In “Are we the turning point generation?” Chude – arguably one of Nigeria’s most influential young people below 30 – x-rays the past of our beloved country with boldness and wit beyond his age. He borrows a leaf from some of Chinua Achebe’s most important works; highlights Lee Kuan Yew’s narrative on Singapore; plus stories from Israel and China. He is unashamed and fearless to tell the truth.

“Government is the single most important force for change in any society – print that and paste it on your door if you want to do something to change your country,” he writes. That’s a simple, sound and insightful piece of advice. It took me several years to realize how the wrong people in government can sabotage the most brilliant of ideas from private and non-governmental initiatives.

Chude acknowledges the relevance of activists, freedom fighters, the opposition, radical lawyers, dogged journalists and progressive clergymen in governance; nevertheless he emphasizes the equally crucial need for competent and vision-driven individuals with the capacity to transform the government from within. “Many capable leaders will be flawed and will have undesirable attributes, but Bola Tinubu need not be flawless if he could create the political environment for a visionary like Babatunde Fashola,” he argues.

“Nations are not changed by the innocent and the unscarred, and people who have an unblemished record. In reality such people do not exist…”

He questions the existence of “the Nigerian dream” – whatever that means – and cautions against neglecting the country’s peculiarities as a nation and the dangers of outright transplantation of ideas and solutions from other parts of the world.

“How is it that perfectly reasonable and principled people get into the Nigerian government and suddenly begin to speak in tongues that normal people cannot understand? How come what is crystal clear to everybody else is not at all clear to those who make and drive public policy? Governance should be made unattractive to those who only want the easy life. Our government is one continuous owambe party, and it’s time for the music to stop.”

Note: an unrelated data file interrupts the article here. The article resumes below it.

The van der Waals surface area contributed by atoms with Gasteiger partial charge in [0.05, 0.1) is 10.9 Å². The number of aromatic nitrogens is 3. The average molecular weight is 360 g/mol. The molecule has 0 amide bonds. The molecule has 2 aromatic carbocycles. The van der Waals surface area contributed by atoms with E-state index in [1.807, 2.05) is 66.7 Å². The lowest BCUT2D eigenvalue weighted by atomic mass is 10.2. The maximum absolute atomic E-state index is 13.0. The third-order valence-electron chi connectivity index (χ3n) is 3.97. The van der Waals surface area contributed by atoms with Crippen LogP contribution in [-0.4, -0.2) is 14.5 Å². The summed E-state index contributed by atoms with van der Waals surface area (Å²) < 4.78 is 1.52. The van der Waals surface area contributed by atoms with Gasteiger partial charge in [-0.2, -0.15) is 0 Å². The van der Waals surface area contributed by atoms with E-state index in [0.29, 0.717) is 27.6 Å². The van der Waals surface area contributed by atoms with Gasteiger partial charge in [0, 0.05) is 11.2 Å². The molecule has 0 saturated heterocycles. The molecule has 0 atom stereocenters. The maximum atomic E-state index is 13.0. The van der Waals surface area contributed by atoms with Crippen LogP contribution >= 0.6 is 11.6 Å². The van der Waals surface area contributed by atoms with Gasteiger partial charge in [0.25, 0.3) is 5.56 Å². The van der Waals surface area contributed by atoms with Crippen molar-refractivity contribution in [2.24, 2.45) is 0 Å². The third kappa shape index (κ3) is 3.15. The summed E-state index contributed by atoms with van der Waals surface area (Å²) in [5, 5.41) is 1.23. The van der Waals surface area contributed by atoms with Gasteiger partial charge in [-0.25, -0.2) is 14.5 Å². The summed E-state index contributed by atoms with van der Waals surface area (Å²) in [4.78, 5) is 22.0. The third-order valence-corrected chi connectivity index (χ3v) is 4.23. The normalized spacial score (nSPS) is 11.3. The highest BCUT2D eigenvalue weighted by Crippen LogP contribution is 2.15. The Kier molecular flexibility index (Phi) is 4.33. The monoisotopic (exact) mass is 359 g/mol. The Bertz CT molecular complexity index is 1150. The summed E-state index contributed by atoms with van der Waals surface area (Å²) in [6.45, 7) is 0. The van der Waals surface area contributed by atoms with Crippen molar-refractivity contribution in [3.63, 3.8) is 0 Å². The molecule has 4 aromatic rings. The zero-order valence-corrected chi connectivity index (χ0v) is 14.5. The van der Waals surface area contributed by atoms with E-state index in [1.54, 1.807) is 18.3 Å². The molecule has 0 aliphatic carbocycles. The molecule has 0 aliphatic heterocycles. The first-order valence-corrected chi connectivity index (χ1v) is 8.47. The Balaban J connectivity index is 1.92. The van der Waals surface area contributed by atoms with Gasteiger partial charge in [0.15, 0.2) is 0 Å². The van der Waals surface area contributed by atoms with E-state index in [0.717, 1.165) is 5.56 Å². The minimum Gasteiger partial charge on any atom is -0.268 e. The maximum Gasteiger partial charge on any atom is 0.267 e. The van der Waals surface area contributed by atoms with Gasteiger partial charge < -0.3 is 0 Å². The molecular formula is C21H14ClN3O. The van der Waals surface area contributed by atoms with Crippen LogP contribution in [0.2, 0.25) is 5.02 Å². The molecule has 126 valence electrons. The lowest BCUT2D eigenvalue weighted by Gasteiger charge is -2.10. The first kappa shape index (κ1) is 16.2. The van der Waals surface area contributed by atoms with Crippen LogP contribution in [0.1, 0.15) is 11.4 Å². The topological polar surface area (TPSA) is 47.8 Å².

Chude is sharp and crisp as he sets aside sentiments whilst highlighting the failures and successes of some of our country’s past and present leaders. “Mr. Ribadu was clearly not a politician and didn’t have the skill set to convince, to persuade, to influence, maybe even to inspire. It was like watching a train wreck… the failure of his candidacy was spectacular. Mr. Ribadu was a fine public official, a model for effectiveness in service that has and will inspire a whole new generation – that much remains.”

He draws important lessons from these examples as he urges Nigerians to continue to ask the right questions and identify and support people with an agenda for our country – one of competence, development and nation building.

The headline question remains: Could our generation, Generation Y, be that critical generation in which Nigeria takes a decisive turn and step into the reality of the ever-elusive dream of a Nigeria that works like the most advanced of economies? “The young have it in them to be as clueless and as corrupt and as close-minded as the old. Our social media savvy and general openness to technology will not by itself save us.”

Chude does not pretend to have all the solutions. He presents a 52-point road map for incremental change as an alternative to forceful radical change. However, the onus lies on each one of us to step up and save our nation. “We are all we’ve got, and this should be the turning point generation. Let’s keep faith. If we stumble, let’s rise. When we fall, let’s rebound. Let’s refuse to let Nigeria go; let’s insist that it must work.” I agree.

Originally published on